Wuhan public transportation shut down, people asked not to leave or enter the city

From Thursday morning at 10 a.m., China has shut down public transport and closed the airport in the metropolis of Wuhan, where the new corona virus was probably originated. The government asks citizens to enter or leave the city only in exceptional cases.

In China, seventeen people died of the so-called 2019-nCoV virus and more than 571 others became infected, local authorities said earlier this Wednesday.

The announced measures for the transport network will start tomorrow from 10.00 local time. The population of Wuhan has around 8.9 million people and the city is an important transport hub for China.

It is suspected that the new virus, related to SARS and MERS, originated on a market in the city. Wild animals were traded illegally on this market.

On Wednesday, the World Health Organization (WHO) said after an urgent debate that it would take another day to decide whether the outbreak of the new virus is an international health crisis.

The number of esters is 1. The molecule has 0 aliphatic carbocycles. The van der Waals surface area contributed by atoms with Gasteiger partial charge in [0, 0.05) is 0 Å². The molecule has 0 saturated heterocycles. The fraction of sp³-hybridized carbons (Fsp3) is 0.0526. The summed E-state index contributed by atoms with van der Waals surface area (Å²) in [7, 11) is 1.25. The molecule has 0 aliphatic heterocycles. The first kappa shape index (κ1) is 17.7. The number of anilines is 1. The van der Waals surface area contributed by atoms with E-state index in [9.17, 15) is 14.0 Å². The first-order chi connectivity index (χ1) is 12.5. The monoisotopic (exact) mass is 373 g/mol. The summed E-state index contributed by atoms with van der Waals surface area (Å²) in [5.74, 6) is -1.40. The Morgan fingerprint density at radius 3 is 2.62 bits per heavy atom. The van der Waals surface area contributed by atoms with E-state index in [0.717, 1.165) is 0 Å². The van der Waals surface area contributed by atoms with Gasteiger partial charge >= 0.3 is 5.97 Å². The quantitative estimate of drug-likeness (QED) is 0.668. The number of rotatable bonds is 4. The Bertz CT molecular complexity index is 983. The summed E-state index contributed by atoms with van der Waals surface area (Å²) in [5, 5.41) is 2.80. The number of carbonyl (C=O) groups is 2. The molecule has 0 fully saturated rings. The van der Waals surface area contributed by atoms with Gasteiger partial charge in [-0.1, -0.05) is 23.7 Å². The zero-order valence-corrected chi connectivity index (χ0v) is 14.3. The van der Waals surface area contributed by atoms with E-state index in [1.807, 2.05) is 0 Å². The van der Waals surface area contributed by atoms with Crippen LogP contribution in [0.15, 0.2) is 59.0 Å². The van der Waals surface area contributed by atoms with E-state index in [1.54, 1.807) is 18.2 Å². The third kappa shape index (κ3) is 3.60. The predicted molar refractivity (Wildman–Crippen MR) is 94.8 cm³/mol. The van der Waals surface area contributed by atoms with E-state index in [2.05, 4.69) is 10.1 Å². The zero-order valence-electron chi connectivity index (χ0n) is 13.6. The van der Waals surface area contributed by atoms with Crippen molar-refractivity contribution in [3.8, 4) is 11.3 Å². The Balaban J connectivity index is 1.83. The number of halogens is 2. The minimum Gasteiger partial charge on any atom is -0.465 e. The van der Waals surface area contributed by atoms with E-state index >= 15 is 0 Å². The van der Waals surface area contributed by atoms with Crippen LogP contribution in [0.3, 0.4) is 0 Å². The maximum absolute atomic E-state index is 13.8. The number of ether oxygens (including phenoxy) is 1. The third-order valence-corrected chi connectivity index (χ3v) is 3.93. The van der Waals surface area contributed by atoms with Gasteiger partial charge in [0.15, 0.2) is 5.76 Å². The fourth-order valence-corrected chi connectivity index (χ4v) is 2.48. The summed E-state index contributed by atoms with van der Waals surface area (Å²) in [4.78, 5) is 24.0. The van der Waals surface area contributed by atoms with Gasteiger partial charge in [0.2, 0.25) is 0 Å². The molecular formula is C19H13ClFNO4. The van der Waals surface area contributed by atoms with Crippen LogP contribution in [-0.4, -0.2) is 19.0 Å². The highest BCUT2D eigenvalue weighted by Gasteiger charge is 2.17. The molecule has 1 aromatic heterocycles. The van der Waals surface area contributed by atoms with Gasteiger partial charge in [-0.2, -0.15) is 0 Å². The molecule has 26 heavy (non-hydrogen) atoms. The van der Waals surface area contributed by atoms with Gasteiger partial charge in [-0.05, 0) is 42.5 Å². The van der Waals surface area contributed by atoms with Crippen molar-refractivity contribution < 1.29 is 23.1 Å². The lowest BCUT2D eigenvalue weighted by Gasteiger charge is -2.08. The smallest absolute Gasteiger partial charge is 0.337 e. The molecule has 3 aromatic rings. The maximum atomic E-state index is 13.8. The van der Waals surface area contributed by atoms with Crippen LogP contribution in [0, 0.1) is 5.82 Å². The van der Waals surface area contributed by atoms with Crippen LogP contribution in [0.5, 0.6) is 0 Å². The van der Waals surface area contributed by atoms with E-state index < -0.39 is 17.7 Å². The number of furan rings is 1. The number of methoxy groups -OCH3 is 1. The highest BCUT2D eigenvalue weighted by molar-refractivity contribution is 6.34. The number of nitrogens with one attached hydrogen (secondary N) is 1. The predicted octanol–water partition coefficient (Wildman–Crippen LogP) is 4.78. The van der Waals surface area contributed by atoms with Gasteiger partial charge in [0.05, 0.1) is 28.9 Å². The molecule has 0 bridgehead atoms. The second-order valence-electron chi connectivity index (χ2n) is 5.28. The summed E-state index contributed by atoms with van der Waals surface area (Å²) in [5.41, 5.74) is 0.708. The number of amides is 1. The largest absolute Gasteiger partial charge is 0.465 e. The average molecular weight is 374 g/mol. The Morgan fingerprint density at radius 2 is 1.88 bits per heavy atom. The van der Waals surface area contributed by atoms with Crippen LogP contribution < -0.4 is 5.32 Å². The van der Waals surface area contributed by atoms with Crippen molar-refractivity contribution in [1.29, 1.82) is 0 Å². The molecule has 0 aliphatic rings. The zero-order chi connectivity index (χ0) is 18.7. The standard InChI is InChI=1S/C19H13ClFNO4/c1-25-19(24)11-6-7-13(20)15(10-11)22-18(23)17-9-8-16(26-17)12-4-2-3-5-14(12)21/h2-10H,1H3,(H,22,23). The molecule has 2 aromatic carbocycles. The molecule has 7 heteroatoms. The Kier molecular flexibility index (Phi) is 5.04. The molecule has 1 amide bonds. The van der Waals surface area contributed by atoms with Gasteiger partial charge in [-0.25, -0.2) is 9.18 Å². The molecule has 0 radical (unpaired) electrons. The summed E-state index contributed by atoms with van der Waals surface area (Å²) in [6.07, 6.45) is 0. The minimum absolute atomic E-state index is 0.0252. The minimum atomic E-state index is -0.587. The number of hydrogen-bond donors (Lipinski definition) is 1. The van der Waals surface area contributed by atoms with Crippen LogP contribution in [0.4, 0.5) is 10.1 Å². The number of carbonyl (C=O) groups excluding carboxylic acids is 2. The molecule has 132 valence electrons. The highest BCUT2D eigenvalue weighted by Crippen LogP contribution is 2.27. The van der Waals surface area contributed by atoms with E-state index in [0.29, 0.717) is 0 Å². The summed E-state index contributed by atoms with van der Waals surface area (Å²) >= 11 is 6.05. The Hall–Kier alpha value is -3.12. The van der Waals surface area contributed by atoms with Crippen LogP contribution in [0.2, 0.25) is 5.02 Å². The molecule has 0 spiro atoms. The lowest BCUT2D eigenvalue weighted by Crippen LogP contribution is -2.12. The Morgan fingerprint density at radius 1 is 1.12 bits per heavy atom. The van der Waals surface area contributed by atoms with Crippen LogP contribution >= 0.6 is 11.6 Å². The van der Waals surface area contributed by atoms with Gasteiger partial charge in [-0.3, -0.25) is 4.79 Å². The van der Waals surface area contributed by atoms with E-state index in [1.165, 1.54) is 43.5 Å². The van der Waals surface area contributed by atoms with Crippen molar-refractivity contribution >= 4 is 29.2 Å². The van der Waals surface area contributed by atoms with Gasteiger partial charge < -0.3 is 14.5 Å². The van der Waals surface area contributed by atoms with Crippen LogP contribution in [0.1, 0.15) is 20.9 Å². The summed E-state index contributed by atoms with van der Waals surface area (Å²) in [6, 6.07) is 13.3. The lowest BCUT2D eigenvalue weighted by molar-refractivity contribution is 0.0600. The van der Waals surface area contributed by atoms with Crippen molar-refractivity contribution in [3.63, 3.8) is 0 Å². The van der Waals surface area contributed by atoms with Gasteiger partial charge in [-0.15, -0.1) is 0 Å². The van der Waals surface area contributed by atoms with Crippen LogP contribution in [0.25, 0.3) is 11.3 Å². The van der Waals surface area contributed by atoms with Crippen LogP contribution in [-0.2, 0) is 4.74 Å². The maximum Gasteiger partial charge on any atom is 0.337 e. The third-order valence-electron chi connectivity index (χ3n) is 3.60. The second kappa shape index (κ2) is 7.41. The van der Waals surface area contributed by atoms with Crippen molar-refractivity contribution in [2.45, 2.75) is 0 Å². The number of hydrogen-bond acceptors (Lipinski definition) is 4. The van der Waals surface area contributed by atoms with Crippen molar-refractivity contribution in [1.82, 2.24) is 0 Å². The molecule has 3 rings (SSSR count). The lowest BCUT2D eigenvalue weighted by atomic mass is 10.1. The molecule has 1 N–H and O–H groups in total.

Such a crisis has only been declared five times before by the WHO, including for Ebola and the Zika virus. In such a case, countries have to work together to stop the spread, as was agreed in an international treaty from 2005. The procedure was designed after the SARS epidemic in 2002 and 2003, which killed nearly eight hundred people and infected thousands.

The WHO says it is investigating the situation in China together with local authorities and collecting all the necessary evidence. “Calling out an international health crisis is not something I take lightly,” says WHO Director-General Tedros Adhanom Ghebreyesus. In the meantime, the WHO ensures that the necessary measures are taken.

Monday it was announced by China that the disease can also be transmitted from person to person. A few cases have also been reported in countries outside China, including four in Thailand and one in the United States, Taiwan, South Korea and Japan.

The virus can cause respiratory diseases, from a simple cold to serious lung infections.

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